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Fisheries

While Stocks Last?

image of Fisheries

The fish on your plate may have been caught by a high-tech trawler, trapped by a lone fisher, farmed along with tons of others, or even stolen by pirates. It may have been captured in the South Atlantic, landed in Europe, and processed in China. Globalisation, North-South relations, changing attitudes and lifestyles, and the way we manage natural resources all influence fisheries.

This book uses the expertise of the OECD to assess these issues, and describes the challenges facing those who work in the industry. Apart from the fishers themselves and their families, it also draws on the points of view of NGOs, government specialists, scientists and independent experts.

This book includes StatLinks, URLs under graphs and tables linking to Excel® spreadsheets showing the underlying data

"We at International Aquafeed would recommend this to anyone involved in marine fishing and even to those in aquaculture to and aqua policy development as a foundation document for future decision-making. Well done Patrick Love."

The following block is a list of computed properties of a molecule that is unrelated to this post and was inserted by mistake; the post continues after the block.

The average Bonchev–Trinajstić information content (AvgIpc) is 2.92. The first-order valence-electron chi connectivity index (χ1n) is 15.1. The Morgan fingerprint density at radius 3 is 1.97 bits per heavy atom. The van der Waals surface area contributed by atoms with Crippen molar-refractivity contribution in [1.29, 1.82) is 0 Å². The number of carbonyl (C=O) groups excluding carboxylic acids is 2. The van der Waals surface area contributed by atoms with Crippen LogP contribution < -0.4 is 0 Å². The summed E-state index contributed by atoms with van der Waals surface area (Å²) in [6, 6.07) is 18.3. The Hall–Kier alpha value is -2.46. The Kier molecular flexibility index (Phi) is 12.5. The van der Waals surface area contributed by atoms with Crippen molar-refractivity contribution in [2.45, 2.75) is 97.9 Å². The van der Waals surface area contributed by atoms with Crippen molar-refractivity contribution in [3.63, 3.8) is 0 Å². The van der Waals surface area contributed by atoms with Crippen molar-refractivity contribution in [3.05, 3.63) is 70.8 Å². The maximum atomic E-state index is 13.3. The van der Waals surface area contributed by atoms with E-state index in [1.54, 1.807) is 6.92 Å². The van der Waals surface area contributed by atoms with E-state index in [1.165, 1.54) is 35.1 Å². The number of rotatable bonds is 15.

-The Aquaculturists Blog

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Selling the Seven Seas

Many fishing activities are international by nature, with boats roaming far from home to hunt fish. However, the most globalised aspect of fisheries is what happens after the fish is caught. Global value chains mean that fish can be caught in an ocean in one part of the world, processed in a factory in a second and consumed in a home or restaurant in a third. Fishing is like other globalised industries in that it is bound by the rules of international trade. But it is unique in depending on a resource that the success of the industry is endangering.

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